PLUS: (Judging by the previous years) Email will outlast any social media outlet.
Directly contacting your audience gives you the opportunity to bring a visitor or reader back to website over and over again. Whether your e-commerce business is having a promotion, or you’ve added new content to your website that you want your audience to see, direct email has a lot of value in your relationship with your audience.
Here’s the crooks of it: You’re not going to get new subscribers if you don’t ask.
How can you get more email subscribers?
Here are ten tips to get you ahead:
1. Give away something.
Offer something in exchange for an email address. Whether it’s a white paper, a pack of royalty-free graphics, a t-shirt, or anything that makes sense for your company, being able to deliver it by email is a great way to get subscribers. Make sure that you obtain the necessary permissions (e.g. an opt-in) when you are getting email addresses.
2. Use all the copy available to you.
On many online articles, there will be a line of text underneath the title — that’s the byline. It’s a great spot to offer a service, such as alerting readers when new posts are made. When someone signs up for the updates, they’re opting in to getting your emails. This is similar to the Instagram post notifications feature, which allows users to be notified when a certain user posts.
3. Use a widget.
Having a space on every page dedicated to getting email subscribers is a good thing. You might choose to use a widget on the sidebar of your page to ask for emails. However, if you have any significant length of content, that area will disappear as readers scroll down to continue on with your article. For maximum impact, make the widget stand out to really draw attention to it.
4. Use tools.
Familiar with website tools? Try our favourite Opt-In monster , a set of tools aimed at collecting emails. There’s so many options to help grow your list with opt in monster or sumome. Below are a few ideas.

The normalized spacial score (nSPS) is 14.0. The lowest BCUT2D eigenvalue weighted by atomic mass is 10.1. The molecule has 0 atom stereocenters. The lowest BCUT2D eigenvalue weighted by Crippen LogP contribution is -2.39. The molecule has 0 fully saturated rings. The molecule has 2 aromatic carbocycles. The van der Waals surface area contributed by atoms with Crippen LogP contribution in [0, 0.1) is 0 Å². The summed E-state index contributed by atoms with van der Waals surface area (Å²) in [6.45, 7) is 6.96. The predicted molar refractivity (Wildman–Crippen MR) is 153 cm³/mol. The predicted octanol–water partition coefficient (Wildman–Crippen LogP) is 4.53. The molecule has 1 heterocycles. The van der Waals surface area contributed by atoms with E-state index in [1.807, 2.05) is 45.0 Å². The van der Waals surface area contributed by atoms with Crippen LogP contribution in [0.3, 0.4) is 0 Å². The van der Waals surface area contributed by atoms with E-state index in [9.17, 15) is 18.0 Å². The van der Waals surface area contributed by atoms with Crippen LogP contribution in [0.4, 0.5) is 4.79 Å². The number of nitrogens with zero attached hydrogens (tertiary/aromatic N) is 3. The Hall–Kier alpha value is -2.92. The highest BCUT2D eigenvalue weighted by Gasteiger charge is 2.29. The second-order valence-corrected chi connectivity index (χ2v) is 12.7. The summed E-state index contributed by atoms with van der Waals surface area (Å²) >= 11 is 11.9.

There is a fine line to be toed when it comes to these tools. Overuse could be seen as intrusive and lead to a negative perception.
Make it a menu option.
If you have the background knowledge on how your users are navigating through your website, there could be a big opportunity here. This works best in combinations with the method of giving away something. If you add a link to your giveaways in your menu, you can collect subscribers through that option as well.
Prompts after exit intent.
Content specific extras.
Again, this tip works best when combined with having something to give away. That give away, however, has to be relevant to why the reader is on that specific page in the first place — maybe you had a great article, interesting photos, or a how to guide. By making your content cohesive and beneficial for readers, and including a bonus that builds on what you’ve written, you can get more people wanting to hear what you have to say.
Usually shown to first-time visitors of a website, the gate is a subscription box that loads before the webpage is shown. The gate can be modified to be shown in front of any page that any newcomer visits, just the homepage, or a strategy that suits your needs. You don’t necessarily have to give something away for this, either. Simply state what you intend to deliver to the reader that submits their email address, and follow through.
This can be used in conjunction with promotions through other channels. If you have a social following that you interact with, promote yourself through a link to a landing page that asks for an opt-in. Whether you’re giving something away or providing more information, you’ll be able to funnel a casual audience member (e.g. passive follower on Twitter) to an engaged audience member (one that opts in to receiving your emails.)